STEVENSON, Ala. (WHNT) - After four years of legal battles, the casket containing Patsy Davis was removed from the yard of her home on Broad Street.
At seven-thirty in the morning, the front yard of the home Jim Davis built for his wife was silent. Circled around the grave on grass that hasn't seen a shovel since 2009, Davis' family prayed and remembered the woman who's tombstone bears the phrase 'grand old lady'.
After years of court dates and hearings Jim Davis finally agreed to remove his wife's remains from the front yard of their home. After four years of fighting, he says he has come to some peace this will give his family closure. "It's going to be good. My family's glad that it's going to be over with," Davis says.
Hands clenched and Bibles present Patsy's family took time to remember her.
Meanwhile behind that closely knit circle, men from a local funeral home waited. After a while, the engines started.
As the pile of dirt grew bigger, the closer the family got. Davis says while he agreed to remove the remains, he's still upset it came to this. "All these people will go to another judgement one day, and that's where it will be straightened out," Davis says.
He says it's been a long four years of fighting to fulfill his wife's dying wish."The whole thing got twisted up to the point where things, it's not right," he says.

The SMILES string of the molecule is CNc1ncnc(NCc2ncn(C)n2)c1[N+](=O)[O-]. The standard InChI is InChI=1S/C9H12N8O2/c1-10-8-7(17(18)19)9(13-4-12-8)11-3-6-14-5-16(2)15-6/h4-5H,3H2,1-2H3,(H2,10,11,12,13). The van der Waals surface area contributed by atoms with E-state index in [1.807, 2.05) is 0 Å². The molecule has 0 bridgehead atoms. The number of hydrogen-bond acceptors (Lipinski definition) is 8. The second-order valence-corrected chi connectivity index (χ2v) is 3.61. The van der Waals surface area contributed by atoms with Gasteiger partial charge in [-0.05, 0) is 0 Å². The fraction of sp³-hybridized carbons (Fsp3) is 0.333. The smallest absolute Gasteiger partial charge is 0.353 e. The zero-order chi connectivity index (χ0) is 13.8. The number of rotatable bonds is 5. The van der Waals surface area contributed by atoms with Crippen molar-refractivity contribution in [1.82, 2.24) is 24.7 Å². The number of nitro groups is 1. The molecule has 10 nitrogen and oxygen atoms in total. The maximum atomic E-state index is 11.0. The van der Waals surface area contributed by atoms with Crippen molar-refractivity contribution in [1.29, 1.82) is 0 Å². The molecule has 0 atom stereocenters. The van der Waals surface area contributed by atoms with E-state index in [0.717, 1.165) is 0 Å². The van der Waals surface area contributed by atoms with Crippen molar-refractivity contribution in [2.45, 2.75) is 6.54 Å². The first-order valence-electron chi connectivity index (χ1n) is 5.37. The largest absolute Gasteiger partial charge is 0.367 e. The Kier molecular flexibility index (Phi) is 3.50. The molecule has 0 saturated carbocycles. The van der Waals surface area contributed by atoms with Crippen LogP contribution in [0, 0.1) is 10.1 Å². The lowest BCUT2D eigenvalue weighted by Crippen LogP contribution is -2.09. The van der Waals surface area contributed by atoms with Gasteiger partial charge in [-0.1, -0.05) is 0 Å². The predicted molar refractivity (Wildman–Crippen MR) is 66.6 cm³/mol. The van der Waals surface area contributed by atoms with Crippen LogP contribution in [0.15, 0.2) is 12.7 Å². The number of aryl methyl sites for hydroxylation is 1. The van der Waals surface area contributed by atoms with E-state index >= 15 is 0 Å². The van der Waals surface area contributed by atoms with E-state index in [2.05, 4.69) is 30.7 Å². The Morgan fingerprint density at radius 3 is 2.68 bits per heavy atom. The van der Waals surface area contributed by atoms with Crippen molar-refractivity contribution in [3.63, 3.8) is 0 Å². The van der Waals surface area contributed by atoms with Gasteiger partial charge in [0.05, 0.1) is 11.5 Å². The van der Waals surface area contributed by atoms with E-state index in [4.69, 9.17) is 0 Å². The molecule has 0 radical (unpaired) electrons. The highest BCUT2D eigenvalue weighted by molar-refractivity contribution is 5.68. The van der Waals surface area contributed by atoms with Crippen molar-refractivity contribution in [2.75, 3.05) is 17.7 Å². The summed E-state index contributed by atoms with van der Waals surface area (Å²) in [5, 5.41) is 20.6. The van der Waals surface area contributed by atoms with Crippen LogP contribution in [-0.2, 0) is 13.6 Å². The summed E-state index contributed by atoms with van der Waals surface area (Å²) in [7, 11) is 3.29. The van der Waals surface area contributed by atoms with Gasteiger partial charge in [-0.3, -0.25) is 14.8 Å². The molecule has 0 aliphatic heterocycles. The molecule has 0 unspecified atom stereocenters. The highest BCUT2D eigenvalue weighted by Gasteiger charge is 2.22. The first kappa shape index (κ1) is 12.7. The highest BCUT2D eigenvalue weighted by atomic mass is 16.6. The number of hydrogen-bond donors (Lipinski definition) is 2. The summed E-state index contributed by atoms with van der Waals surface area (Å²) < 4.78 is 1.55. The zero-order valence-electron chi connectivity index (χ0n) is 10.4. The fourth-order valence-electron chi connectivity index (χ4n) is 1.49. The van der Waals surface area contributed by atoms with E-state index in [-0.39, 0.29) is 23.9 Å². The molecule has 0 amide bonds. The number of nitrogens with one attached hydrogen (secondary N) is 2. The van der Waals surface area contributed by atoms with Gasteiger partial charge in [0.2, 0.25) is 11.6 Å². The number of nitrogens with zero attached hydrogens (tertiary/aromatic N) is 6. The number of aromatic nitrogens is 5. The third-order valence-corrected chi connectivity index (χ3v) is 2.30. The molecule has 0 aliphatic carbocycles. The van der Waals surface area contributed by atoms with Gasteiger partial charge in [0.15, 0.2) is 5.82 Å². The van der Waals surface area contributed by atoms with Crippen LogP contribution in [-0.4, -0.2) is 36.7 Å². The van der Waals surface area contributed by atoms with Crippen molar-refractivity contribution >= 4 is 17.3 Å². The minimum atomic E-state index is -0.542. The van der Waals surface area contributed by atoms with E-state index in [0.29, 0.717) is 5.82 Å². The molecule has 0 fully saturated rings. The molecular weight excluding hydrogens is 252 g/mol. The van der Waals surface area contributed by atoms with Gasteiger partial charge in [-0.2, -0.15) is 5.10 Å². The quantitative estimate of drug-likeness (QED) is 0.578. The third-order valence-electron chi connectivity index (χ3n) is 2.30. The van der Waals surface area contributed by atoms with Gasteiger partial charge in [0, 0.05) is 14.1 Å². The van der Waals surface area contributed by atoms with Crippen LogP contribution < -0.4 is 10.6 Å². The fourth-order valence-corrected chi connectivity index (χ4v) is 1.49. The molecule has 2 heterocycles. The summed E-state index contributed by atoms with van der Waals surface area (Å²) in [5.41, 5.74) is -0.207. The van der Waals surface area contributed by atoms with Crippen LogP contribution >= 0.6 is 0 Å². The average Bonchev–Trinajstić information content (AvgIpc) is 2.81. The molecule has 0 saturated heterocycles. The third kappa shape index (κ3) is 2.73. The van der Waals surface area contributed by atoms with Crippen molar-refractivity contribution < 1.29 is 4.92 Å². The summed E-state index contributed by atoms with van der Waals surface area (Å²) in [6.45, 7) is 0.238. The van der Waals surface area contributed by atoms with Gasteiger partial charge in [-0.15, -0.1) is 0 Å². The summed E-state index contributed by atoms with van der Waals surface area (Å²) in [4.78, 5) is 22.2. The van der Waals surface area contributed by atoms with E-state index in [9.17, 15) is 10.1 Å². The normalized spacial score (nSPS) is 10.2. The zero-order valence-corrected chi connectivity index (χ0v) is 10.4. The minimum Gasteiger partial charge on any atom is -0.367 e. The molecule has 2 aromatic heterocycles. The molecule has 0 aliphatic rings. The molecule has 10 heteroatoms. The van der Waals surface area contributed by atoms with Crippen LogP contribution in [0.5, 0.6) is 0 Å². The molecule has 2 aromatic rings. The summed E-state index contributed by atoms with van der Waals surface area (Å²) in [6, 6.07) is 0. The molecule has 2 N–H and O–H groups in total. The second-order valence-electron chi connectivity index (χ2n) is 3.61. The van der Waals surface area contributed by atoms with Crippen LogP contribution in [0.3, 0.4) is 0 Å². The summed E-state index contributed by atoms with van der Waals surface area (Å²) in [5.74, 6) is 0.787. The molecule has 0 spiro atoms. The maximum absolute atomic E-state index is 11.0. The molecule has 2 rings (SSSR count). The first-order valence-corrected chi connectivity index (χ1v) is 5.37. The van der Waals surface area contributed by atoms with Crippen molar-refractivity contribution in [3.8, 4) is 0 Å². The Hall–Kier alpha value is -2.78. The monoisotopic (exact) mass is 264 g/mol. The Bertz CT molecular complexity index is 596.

The city doesn't have an ordinance prohibiting what Davis did, but city attorney Parker Edmiston says the city doesn't need necessarily one. "There was a lot said about not having a city ordinance but really, the crucial issue in the case was he failed to follow the state law which sets out a framework for establishing a private cemetery," Edmiston says.
He says that framework requires approval from the Department of Health. More importantly though, he says the city has to approve it. Edmiston says Davis didn't get that approval.
He says the city tried to negotiate with Davis throughout the years of litigation. They offered to allow Davis' wife's remains to stay in the yard until Davis passed away, and then bury his wife's remains next to him in a city cemetery. "We were not passionate about the process, we just wanted to make sure the state law was followed," Edmiston says.
Edmiston says Davis had consulted with an attorney before he took any action. He says the city council denied his request twice.
Davis' wife will be cremated and then brought back to the house, where Davis says she'll stay. "Mama's still going to be back here, where she wanted to be, and they can't stop that."
Previously Davis had told WHNT News 19 and a judge if he was forced to remove his wife's remains from his yard, he would have her cremated and then buried back in the yard. Wednesday a judge ruled against that.
Davis, went to court one last time with his lawyer on Wednesday to ask for more time, saying he needed to make arrangements with his family and with a funeral home. Edmiston argued Davis has had more than enough time to make those arrangements.
Davis told us he had plans to start a church at his home to keep his wife buried there. Soon after he announced those plans though, he decided against it.
The Jackson County Sheriff and Chief Deputy were present while the remains were being removed.